film, which builds towards, as referenced, a plot twist late in the game
that all but undoes everything that has transpired building up to it.
I don't want to get into specifics because that would easily
straddle spoiler territory, but the final act revelations presented here
desperately want to shake things up and make viewers re-evaluate the
entire story and the characters' predicament, but it never once feels
justified or earned in the slightest.
GHOSTS OF WAR could have agreeably coasted by as a simple
horror/war film with modestly engaging grindhouse sensibilities, but Bress
really fumbles the ball with this potential less is more approach.
Let's just say that he takes the absolutely most complicated route
of explaining the reasons behind the spirits tormenting the home and
soldiers when a very economical "the house is haunted and the
soldiers have to face it" narrative solution would have just
Some may find the out-of-left-field story developments here as clever,
whereas I got a headache from all of the eye rolling just thinking about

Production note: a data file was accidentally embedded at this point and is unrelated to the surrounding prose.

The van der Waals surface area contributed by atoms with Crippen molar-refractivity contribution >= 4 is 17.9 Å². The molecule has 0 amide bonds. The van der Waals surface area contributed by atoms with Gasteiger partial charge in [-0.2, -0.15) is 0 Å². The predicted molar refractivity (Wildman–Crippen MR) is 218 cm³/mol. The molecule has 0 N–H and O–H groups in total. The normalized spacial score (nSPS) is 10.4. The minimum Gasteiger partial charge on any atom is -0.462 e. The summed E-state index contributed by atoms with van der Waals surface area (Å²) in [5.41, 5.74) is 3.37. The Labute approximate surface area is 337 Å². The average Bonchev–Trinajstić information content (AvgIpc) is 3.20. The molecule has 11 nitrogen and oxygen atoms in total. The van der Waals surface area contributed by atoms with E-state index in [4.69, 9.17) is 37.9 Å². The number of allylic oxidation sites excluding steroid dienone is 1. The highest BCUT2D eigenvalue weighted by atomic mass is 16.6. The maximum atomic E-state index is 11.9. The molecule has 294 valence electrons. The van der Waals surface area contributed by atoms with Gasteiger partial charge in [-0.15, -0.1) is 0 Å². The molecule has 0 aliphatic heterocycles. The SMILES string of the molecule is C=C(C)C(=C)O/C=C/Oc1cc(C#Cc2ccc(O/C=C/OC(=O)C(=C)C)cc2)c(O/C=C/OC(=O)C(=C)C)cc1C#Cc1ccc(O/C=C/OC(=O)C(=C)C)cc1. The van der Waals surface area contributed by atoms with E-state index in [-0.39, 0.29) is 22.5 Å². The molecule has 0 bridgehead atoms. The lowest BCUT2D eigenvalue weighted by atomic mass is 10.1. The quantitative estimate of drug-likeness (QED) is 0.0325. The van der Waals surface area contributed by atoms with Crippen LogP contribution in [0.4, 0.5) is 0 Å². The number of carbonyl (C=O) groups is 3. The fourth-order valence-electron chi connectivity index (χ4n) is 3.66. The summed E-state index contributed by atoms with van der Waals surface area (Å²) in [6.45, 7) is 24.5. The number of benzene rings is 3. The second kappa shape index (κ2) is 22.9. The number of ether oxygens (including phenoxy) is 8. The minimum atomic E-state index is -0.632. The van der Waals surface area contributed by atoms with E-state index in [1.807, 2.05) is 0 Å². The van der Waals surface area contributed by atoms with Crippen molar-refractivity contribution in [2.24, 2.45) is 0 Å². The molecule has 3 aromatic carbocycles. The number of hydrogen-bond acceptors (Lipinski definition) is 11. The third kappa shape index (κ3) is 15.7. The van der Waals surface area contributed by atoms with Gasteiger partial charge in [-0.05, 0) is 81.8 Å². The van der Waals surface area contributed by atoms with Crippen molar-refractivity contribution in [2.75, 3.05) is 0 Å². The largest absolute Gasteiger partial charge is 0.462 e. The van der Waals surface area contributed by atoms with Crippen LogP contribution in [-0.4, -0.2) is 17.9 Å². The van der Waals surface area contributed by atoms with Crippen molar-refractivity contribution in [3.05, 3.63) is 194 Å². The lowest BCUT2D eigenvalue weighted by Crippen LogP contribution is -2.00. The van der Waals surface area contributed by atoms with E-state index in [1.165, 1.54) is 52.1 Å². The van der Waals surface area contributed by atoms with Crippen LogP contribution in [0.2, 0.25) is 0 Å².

It's all too bad, because the fine actors here bring their A-game (albeit, with weakly drawn roles driven on screenplay autopilot), and the film is well shot and boasts stellar production values, but the sum of those few good elements don't make for a successful or satisfying whole at all. Roughly half of GHOSTS OF WAR works with reasonable competence, and I dug the core idea of blending WWII trauma with unexplainable specters unleashing a whole other type of nightmare on soldiers, but the follow through on this is simply too overly convoluted and feels unnecessarily tacked on. Edit out the final 20-30 minutes and re-write and shoot the ending and we might have had something with GHOSTS OF WAR. Alas, if you want to watch a horror film that builds up faith in viewers early on and then crushes that good will with preposterous last minute twists that will anger more than blow minds, then seek this one out.